What does Open Source Mean for Digital Asset Management?

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As you probably know, Razuna is an open source digital asset management software. This basically means that you can download the software and use it for free as long as you adhere to the AGPL license terms.

So — the question is: Why do we do that? Why would we give our software away for free? How does Razuna make money?

To start with the latter first; We make money in three ways:

1) By offering a stable cloud version, so you don’t have to worry about downloading, installing, patching and upgrading — not to mention storage, backup and bandwidth.

2) By offering support plans, so you don’t have to worry about downloading, installing, patching and upgrading. This also is your ticket to buy add-on modules.

3) By offering a commercial license, whereby software companies can embed Razuna into their software and redistribute — or hosting companies or web agencies can rebrand and resell Razuna.

That’s how we make money — our revenue more than doubles annually, so it works.

Now — why do we give it away?

We do this, because we hope that people who download Razuna will go ahead and buy support plans — or that they will contribute to making Razuna a better software. We have received a lot of different contributions from integration components to really intelligent suggestions for improvements. (And some not so intelligent, but we don’t mind….)

An email arrived in my mailbox…

Why am I writing this blog post? Well, a short while ago, I received the email below (I have deleted one word, so the sender and the project can remain anonymous). I was quite surprised, and I decided to write this post, so maybe others out there can understand, what open source means.

The email read:


for 2 state institutions, we are working on public awareness websites which use Razuna for building complex media libraries that are then connected to Typo3. Razuna is hosted on our own servers, and we have developed our own extension to connect it to Typo3. We would be interested in using the Workflow plugin, and would like to know what the cost of a license would be. As a proposal, in return for a free license, we could publish our extension to integrate Razuna with Typo3 in the Typo3 repositories. At this point there is no such extension available, so this should open a lot of doors for you, and boost future sales. Would this be something you could be interested in?

Thanks, and kind regards,

So — what they propose is that on top of allowing them to use Razuna for free, we also throw in the commercial modules for free.

My answer was this:

Hi xxxxx, Thank you for contacting us. I’m really excited to hear that you are using Razuna the way you are. And I would be happy to discuss the workflow plugin with you.

First, I should probably tell you, that you are in fact obligated to release the source code for your Typo3 plugin and make it available on your website, Github, Razuna or similar, since Razuna is distributed under the AGPL license terms. This requirement is stated clearly in section 6 and especially 13 in the AGPL license terms, which you can find here: http://www.gnu.org/licenses/agpl.html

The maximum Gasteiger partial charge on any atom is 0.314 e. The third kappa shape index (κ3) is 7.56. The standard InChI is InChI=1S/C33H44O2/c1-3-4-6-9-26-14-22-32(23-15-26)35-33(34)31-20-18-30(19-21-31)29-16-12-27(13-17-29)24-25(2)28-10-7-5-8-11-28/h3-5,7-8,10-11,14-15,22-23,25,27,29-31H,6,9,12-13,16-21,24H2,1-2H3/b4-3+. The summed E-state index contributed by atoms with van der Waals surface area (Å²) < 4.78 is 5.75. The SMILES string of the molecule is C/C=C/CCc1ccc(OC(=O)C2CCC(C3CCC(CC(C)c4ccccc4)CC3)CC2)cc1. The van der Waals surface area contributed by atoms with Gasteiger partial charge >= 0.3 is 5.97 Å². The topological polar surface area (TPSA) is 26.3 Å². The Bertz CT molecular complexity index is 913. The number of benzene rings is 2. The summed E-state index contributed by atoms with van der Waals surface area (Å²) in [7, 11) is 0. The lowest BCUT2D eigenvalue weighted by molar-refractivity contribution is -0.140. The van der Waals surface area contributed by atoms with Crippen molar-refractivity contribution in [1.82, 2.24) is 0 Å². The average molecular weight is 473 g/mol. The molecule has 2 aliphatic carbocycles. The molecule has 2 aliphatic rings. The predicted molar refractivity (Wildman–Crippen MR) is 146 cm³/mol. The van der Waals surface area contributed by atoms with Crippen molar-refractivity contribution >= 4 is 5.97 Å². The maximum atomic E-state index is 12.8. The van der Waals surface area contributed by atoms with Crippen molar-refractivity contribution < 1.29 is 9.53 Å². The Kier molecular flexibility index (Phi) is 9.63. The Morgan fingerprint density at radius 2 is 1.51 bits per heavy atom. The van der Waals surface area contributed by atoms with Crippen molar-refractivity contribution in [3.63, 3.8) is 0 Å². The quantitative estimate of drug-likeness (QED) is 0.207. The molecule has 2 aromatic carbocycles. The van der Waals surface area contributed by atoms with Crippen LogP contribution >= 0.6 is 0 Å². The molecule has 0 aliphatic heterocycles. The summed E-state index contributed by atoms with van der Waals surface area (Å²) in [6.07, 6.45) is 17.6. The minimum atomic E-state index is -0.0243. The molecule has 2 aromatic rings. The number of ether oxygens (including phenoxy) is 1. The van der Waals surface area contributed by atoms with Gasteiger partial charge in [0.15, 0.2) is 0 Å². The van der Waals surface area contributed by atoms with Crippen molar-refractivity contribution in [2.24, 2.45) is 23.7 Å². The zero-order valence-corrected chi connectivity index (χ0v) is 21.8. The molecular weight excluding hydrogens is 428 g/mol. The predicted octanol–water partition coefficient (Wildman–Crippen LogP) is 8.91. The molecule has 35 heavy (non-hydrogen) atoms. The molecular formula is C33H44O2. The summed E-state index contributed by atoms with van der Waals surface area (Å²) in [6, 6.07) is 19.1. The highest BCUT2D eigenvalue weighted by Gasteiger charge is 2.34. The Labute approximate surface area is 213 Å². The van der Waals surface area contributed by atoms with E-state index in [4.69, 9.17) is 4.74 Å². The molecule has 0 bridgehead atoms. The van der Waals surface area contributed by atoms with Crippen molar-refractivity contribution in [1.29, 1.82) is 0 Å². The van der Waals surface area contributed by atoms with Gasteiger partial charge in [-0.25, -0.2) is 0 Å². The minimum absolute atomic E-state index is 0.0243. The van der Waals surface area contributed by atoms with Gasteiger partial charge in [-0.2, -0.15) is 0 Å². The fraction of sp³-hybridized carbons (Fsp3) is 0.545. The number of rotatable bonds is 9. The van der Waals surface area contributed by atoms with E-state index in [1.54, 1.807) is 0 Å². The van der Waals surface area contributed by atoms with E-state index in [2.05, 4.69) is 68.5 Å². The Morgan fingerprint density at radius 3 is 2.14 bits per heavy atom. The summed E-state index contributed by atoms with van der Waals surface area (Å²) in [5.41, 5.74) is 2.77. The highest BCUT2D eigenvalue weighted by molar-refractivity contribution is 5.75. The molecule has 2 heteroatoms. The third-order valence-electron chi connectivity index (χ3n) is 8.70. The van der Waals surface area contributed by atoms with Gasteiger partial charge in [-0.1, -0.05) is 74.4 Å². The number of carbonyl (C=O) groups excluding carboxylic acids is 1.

This is how open source works. By providing Razuna for free, we encourage our users to contribute, e.g. by developing plugins. Only users, who have a commercial license agreement (or AGPL exempt) with us, may develop against Razuna without releasing the source code. This is typically enterprises, who wish to distribute Razuna along with closed source systems.

So — in your case, I can offer you a Razuna Business support agreement with the workflow plugin. And since I do appreciate the fact that you have developed a Typo3 plugin, I will offer you a 30% discount on this. You will have to release the source code and make it publicly available via e.g. Github or similar, so users can download it.

We love it, when developers or companies develop components that work with Razuna. I also think that if this person had contacted me with something else than a quid-pro-quo email to start with, I might have been more lenient. But the fact of the matter is that the company was using Razuna for two major state instituions without paying us a dime. And that is not a problem at all. We have many state institutions using Razuna for free. The Icelandic Parliament springs to mind. But this company had developed a cool plugin to make Razuna work with their customer’s Typo3 install. They should have released this to the community for free. In fact, they were under obligation to release the source code for free.

That’s how open source works. We give you our software for free, but if you do something to improve it, you’re supposed to give that back. This company took Razuna for free, and tried to sell us an improvement. Where’s the fairness in that?

They had not even considered the fact that they were breaching the license terms. If they wanted to keep the plugin to themselves, then by all means. But when that is the case, then it’s time to contact us for a commercial agreement.

So — what do you think? Was my response fair? Should I have given them the workflow plugin (and thereby the Razuna enterprise package) for free?

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